Trans fats are unsaturated fats. They’re created when hydrogen atoms are purposely added to unsaturated vegetable oils: a process called hydrogenation. The end product is typically referred to as a “partially hydrogenated vegetable oil.” The designation partially means that the product isn’t fully saturated or, said another way, is still unsaturated. It also means that the product is loaded with trans fats. In the 1980s, partially hydrogenated vegetable oils became the single most popular product for all baking and frying.
Two events launched the partially hydrogenated vegetable oil (trans fat) industry. In 1956, Congress passed legislation to build the Interstate Highway System. Fast-food restaurants like McDonald’s, Burger King, Taco Bell, and Chili’s spread across America. Because partially hydrogenated vegetable oils have a long shelf-life, cookies, french fries, fried chicken, and fried fish could now be transported without preservation. Two years later, in 1958, Congress passed the Food Additives Amendment, which was intended to protect Americans from potentially dangerous additives. Unfortunately, because food additives used before 1958 (like partially hydrogenated vegetable oils), didn’t require FDA approval, trans fats had been grandfathered in.
In 1981, a group of Welsh researchers published a paper claiming that the trans fats contained in partially hydrogenated vegetable oils were linked to heart disease. In 1990, two Dutch researchers published similar findings in the prestigious New England Journal of Medicine. In 1993, Harvard researchers showed that if people replaced just 2 percent of the energy from trans fats with other unsaturated fats, they could decrease their risk of heart disease by 33 percent; another study showed that the same decrease in trans fat intake could lessen the risk of heart disease by 53 percent!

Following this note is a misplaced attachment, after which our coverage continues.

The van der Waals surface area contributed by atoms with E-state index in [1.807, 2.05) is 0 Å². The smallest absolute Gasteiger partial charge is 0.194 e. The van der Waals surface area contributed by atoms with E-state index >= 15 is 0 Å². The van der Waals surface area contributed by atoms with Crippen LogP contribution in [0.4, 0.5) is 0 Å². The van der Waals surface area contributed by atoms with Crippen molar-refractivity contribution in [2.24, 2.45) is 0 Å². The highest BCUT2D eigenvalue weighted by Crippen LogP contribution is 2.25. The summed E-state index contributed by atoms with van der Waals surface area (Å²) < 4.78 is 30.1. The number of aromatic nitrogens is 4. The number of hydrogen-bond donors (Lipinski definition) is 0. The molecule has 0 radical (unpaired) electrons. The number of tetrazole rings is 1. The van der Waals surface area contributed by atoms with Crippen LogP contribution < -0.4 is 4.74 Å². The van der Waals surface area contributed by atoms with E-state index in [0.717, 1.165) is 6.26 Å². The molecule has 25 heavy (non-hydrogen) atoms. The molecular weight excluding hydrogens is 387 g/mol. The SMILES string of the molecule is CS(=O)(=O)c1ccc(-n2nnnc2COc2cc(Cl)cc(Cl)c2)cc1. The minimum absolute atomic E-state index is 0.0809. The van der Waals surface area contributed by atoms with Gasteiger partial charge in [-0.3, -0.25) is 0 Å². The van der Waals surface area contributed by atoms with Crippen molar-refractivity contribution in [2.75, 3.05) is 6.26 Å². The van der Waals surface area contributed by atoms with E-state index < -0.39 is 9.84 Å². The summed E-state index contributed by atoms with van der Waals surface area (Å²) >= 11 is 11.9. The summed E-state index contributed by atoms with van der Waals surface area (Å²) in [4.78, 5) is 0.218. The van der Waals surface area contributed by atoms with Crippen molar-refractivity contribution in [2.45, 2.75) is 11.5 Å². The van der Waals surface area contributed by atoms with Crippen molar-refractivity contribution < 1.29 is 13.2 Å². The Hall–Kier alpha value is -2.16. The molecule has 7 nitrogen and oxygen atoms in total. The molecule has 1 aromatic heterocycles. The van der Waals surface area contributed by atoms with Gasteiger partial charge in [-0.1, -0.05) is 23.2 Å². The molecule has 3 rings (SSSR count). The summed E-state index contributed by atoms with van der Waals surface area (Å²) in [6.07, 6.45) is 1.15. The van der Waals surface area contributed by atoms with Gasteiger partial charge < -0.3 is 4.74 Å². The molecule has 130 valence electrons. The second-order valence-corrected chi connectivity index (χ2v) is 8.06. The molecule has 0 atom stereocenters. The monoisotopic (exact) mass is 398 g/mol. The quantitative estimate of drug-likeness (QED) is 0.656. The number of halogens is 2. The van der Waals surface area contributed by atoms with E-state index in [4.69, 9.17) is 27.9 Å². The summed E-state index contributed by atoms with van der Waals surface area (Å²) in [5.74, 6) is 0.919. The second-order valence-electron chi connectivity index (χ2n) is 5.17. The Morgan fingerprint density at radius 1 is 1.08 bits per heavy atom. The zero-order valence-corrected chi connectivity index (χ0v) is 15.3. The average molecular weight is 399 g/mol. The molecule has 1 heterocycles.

Unlike studies of total fat, total cholesterol, and unsaturated fats—where findings had been contradictory or inconclusive—no researcher has ever published a paper showing that trans fats are anything other than one of the most harmful food products ever created.
On July 10, 2002, the Institute of Medicine (IOM) stated that no amount of trans fats were safe, recommending an “upper intake level of zero.” At the time, 95 percent of cookies, 80 percent of frozen breakfast foods, 75 percent of snacks and chips, 70 percent of cake mixes, and 50 percent of cereals contained trans fats.
On Jan. 1, 2006, the U.S. Food and Drug Administration required manufacturers of packaged foods to list the quantity of trans fats on every Nutrition Label. By the end of the year, 84 percent of Americans had heard of trans fats. By 2008, the amount of trans fats in prepared foods had decreased by half. By 2012, trans fats had been eliminated from an estimated 10,000 products and had been banned from restaurants in at least 13 U.S. jurisdictions. New York City, for example, asked 20,000 restaurants and 14,000 food suppliers to eliminate partially hydrogenated vegetable oils containing trans fats.
Starting next summer, the FDA plans to prohibit food makers from adding trans fats to cookies, crackers, and microwave popcorn. If what happened in New York State is any indication, the FDA’s long-awaited action will save millions of lives.
Paul A. Offit is a professor of pediatrics and director of the Vaccine Education Center at the Children’s Hospital of Philadelphia and the author of Pandora’s Lab: Seven Stories of Science Gone Wrong (National Geographic, April 2017).